Coding Range

Swapping variables with XOR

February 10th, 2014

Thanks to @int_SiPlus_void the following tweet made it’s way onto my timeline today:

I’d actually never heard of this before until @dannolan pointed me to this Wikipedia page on the XOR swap algorithm.

The basics are pretty simple. To swap two variables ‘x’ and ‘y’, perform the following operations:

x = x XOR y
y = x XOR y
x = x XOR y

To test this out I put together a basic test project in Xcode, and it worked.

The next question then is whether or not this is actually any faster than the traditional swap, which is as follows:

temp = x
x = y
y = temp

To test this I wrote a dylib that expose two functions, traditional_swap and xor_swap. These were built with -O3 in Xcode 5.0.2 (5A3005) using:

Apple LLVM version 5.0 (clang-500.2.79) (based on LLVM 3.3svn)
Target: x86_64-apple-darwin13.0.2
Thread model: posix

The two functions are as follows:

void traditional_swap(int * x, int * y)
    int temp = *x;
    *x = *y;
    *y = temp;

void xor_swap(int * x, int * y)
    *x = *x ^ *y;
    *y = *x ^ *y;
    *x = *x ^ *y;

To test this I wrote a basic benchmark executable that invokes the functions from the dylib:

#include <stdio.h>
#include <time.h>

void xor_swap(int * x, int * y);
void traditional_swap(int * x, int * y);

int main(int argc, const char * argv[])
    void (*swapFn)(int * x, int * y);

    // Uncomment a line to use it in the benchmark
//  swapFn = xor_swap;
//  swapFn = traditional_swap;

    clock_t start = clock();

    int cRuns = 2500000;
    for (int i = 0; i < cRuns; i++)
        int x = 88, y = 72;
        swapFn(&x, &y);

    clock_t end = clock();
    fprintf(stderr, "time taken: %lu\n", end - start);
    fprintf(stderr, "avg time: %f\n", (end - start) / (double)cRuns);

    return 0;

I’d never used clock_t and clock() before, but given the results I assume they return a time representation in milliseconds. (Thank you Stack Overflow.)

The numbers are very similar each time the program is run, except the first time. I don’t know what’s slower about the first time, but I’d assume it’s some OS-level thing I can’t control.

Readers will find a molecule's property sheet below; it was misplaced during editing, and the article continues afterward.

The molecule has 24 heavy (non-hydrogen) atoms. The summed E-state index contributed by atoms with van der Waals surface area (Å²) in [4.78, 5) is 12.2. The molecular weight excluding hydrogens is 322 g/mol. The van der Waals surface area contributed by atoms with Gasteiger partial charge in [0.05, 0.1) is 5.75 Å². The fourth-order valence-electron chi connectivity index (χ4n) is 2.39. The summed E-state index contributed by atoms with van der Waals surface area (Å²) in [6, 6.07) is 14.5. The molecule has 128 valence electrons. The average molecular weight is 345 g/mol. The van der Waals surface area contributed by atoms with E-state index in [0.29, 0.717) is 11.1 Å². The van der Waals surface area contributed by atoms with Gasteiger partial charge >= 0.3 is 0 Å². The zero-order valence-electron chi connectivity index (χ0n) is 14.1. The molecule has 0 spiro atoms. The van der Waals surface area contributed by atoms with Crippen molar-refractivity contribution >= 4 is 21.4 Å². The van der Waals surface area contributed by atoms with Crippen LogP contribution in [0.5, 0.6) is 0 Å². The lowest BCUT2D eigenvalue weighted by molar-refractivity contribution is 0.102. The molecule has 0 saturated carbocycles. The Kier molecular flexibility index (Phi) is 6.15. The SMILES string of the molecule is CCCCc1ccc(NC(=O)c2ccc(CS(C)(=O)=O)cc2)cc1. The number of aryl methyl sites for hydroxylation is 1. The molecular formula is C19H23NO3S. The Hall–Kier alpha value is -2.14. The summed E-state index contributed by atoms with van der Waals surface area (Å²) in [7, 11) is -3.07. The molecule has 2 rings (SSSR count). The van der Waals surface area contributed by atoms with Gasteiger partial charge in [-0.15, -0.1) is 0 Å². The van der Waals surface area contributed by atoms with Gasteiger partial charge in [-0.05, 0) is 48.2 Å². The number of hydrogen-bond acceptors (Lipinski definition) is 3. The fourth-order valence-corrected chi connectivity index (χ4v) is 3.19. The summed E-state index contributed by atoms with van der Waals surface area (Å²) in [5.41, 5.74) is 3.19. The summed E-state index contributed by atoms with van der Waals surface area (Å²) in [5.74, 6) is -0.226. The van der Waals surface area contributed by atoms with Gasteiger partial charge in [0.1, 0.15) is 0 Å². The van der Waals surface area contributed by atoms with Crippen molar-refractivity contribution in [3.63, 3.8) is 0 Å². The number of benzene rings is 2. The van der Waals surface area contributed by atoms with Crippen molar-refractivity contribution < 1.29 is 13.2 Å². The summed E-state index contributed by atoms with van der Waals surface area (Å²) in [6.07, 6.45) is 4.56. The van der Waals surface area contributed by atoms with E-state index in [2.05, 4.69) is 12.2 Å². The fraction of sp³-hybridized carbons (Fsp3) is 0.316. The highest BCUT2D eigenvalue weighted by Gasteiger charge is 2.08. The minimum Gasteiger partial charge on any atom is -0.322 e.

Here’s the output for xor_swap:

time taken: 7116
avg time: 0.002846
Program ended with exit code: 0

Here’s the output for traditional_swap:

time taken: 6434
avg time: 0.002574
Program ended with exit code: 0

As it currently stands, xor_swap is roughly 10% slower than traditional_swap. This is also supported by the assembler that clang generated, adapted from Hopper:

push rbp
mov rbp, rsp
mov eax, dword [ds:rdi]
mov ecx, dword [ds:rsi]
mov dword [ds:rdi], ecx
mov dword [ds:rsi], eax
pop rbp

push rbp
mov rbp, rsp
mov eax, dword [ds:rsi]
xor eax, dword [ds:rdi]
mov dword [ds:rdi], eax
xor eax, dword [ds:rsi]
mov dword [ds:rsi], eax
xor dword [ds:rdi], eax
pop rbp

Ignoring the basic setup and teardown of each method, traditional_swap is fewer instructions and thus I would expect it to execute quicker (though I understand this is not neccesarily the always case).

traditional_swap consists of four movs, which I found interesting as I would logically expect 3 movs.

xor_swap consists of three sets of mov xor, which seems to make sense but I honestly don’t know too much assembler so I’ll have to trust the compiler on this one.

I wonder if either method could be improved with hand-written assembler, but perhaps I’ll leave that for another time.